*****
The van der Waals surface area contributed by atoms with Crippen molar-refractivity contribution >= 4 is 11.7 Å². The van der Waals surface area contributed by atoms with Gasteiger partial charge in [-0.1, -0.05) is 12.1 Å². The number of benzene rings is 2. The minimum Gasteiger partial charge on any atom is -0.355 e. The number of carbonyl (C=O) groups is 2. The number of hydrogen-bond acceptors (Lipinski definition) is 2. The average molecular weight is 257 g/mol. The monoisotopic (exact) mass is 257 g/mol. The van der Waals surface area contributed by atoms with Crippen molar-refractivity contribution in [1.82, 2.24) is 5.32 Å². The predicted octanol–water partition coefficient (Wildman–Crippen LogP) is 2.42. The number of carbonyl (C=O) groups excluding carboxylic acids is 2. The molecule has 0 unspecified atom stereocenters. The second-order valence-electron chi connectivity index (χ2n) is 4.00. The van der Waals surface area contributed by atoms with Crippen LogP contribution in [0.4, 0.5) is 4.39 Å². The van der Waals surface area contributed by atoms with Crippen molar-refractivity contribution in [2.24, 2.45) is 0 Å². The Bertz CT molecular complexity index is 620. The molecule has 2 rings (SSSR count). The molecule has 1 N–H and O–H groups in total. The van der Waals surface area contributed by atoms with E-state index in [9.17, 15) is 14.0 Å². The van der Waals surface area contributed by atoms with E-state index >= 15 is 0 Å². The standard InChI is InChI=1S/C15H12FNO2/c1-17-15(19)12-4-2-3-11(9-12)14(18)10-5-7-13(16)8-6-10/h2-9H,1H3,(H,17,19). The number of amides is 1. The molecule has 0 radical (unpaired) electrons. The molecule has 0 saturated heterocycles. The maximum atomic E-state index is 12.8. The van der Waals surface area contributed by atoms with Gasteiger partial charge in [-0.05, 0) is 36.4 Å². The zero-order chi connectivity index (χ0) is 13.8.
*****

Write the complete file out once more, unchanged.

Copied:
The van der Waals surface area contributed by atoms with Crippen molar-refractivity contribution >= 4 is 11.7 Å². The van der Waals surface area contributed by atoms with Gasteiger partial charge in [-0.1, -0.05) is 12.1 Å². The number of benzene rings is 2. The minimum Gasteiger partial charge on any atom is -0.355 e. The number of carbonyl (C=O) groups is 2. The number of hydrogen-bond acceptors (Lipinski definition) is 2. The average molecular weight is 257 g/mol. The monoisotopic (exact) mass is 257 g/mol. The van der Waals surface area contributed by atoms with Crippen molar-refractivity contribution in [1.82, 2.24) is 5.32 Å². The predicted octanol–water partition coefficient (Wildman–Crippen LogP) is 2.42. The number of carbonyl (C=O) groups excluding carboxylic acids is 2. The molecule has 0 unspecified atom stereocenters. The second-order valence-electron chi connectivity index (χ2n) is 4.00. The van der Waals surface area contributed by atoms with Crippen LogP contribution in [0.4, 0.5) is 4.39 Å². The van der Waals surface area contributed by atoms with Crippen molar-refractivity contribution in [2.24, 2.45) is 0 Å². The Bertz CT molecular complexity index is 620. The molecule has 2 rings (SSSR count). The molecule has 1 N–H and O–H groups in total. The van der Waals surface area contributed by atoms with E-state index in [9.17, 15) is 14.0 Å². The van der Waals surface area contributed by atoms with E-state index >= 15 is 0 Å². The standard InChI is InChI=1S/C15H12FNO2/c1-17-15(19)12-4-2-3-11(9-12)14(18)10-5-7-13(16)8-6-10/h2-9H,1H3,(H,17,19). The number of amides is 1. The molecule has 0 radical (unpaired) electrons. The molecule has 0 saturated heterocycles. The maximum atomic E-state index is 12.8. The van der Waals surface area contributed by atoms with Gasteiger partial charge in [-0.05, 0) is 36.4 Å². The zero-order chi connectivity index (χ0) is 13.8.